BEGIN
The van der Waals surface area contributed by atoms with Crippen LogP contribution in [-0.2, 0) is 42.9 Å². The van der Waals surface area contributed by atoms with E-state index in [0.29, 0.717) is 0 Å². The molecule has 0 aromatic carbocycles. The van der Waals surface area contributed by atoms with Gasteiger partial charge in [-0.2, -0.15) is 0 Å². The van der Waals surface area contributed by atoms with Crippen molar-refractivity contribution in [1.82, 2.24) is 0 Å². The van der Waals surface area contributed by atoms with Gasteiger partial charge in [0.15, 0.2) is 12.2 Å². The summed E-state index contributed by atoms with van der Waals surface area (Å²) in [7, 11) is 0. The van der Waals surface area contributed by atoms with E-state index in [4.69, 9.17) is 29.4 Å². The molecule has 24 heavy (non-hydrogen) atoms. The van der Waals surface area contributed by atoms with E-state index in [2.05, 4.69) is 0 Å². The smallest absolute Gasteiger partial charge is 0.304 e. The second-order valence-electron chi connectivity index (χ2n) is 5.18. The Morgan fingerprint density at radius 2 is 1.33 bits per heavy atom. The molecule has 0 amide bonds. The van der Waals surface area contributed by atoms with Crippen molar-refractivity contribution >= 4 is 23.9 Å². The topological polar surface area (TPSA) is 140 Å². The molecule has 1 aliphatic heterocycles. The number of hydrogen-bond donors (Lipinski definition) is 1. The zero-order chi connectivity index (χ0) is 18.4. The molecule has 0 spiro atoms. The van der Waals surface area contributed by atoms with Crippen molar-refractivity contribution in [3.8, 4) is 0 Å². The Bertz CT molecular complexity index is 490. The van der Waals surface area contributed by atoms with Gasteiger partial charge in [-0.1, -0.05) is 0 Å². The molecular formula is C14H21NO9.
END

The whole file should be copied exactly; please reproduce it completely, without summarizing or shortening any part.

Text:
The van der Waals surface area contributed by atoms with Crippen LogP contribution in [-0.2, 0) is 42.9 Å². The van der Waals surface area contributed by atoms with E-state index in [0.29, 0.717) is 0 Å². The molecule has 0 aromatic carbocycles. The van der Waals surface area contributed by atoms with Gasteiger partial charge in [-0.2, -0.15) is 0 Å². The van der Waals surface area contributed by atoms with Crippen molar-refractivity contribution in [1.82, 2.24) is 0 Å². The van der Waals surface area contributed by atoms with Gasteiger partial charge in [0.15, 0.2) is 12.2 Å². The summed E-state index contributed by atoms with van der Waals surface area (Å²) in [7, 11) is 0. The van der Waals surface area contributed by atoms with E-state index in [4.69, 9.17) is 29.4 Å². The molecule has 24 heavy (non-hydrogen) atoms. The van der Waals surface area contributed by atoms with E-state index in [2.05, 4.69) is 0 Å². The smallest absolute Gasteiger partial charge is 0.304 e. The second-order valence-electron chi connectivity index (χ2n) is 5.18. The Morgan fingerprint density at radius 2 is 1.33 bits per heavy atom. The molecule has 0 amide bonds. The van der Waals surface area contributed by atoms with Crippen molar-refractivity contribution >= 4 is 23.9 Å². The topological polar surface area (TPSA) is 140 Å². The molecule has 1 aliphatic heterocycles. The number of hydrogen-bond donors (Lipinski definition) is 1. The zero-order chi connectivity index (χ0) is 18.4. The molecule has 0 spiro atoms. The van der Waals surface area contributed by atoms with Crippen molar-refractivity contribution in [3.8, 4) is 0 Å². The Bertz CT molecular complexity index is 490. The van der Waals surface area contributed by atoms with Gasteiger partial charge in [-0.1, -0.05) is 0 Å². The molecular formula is C14H21NO9.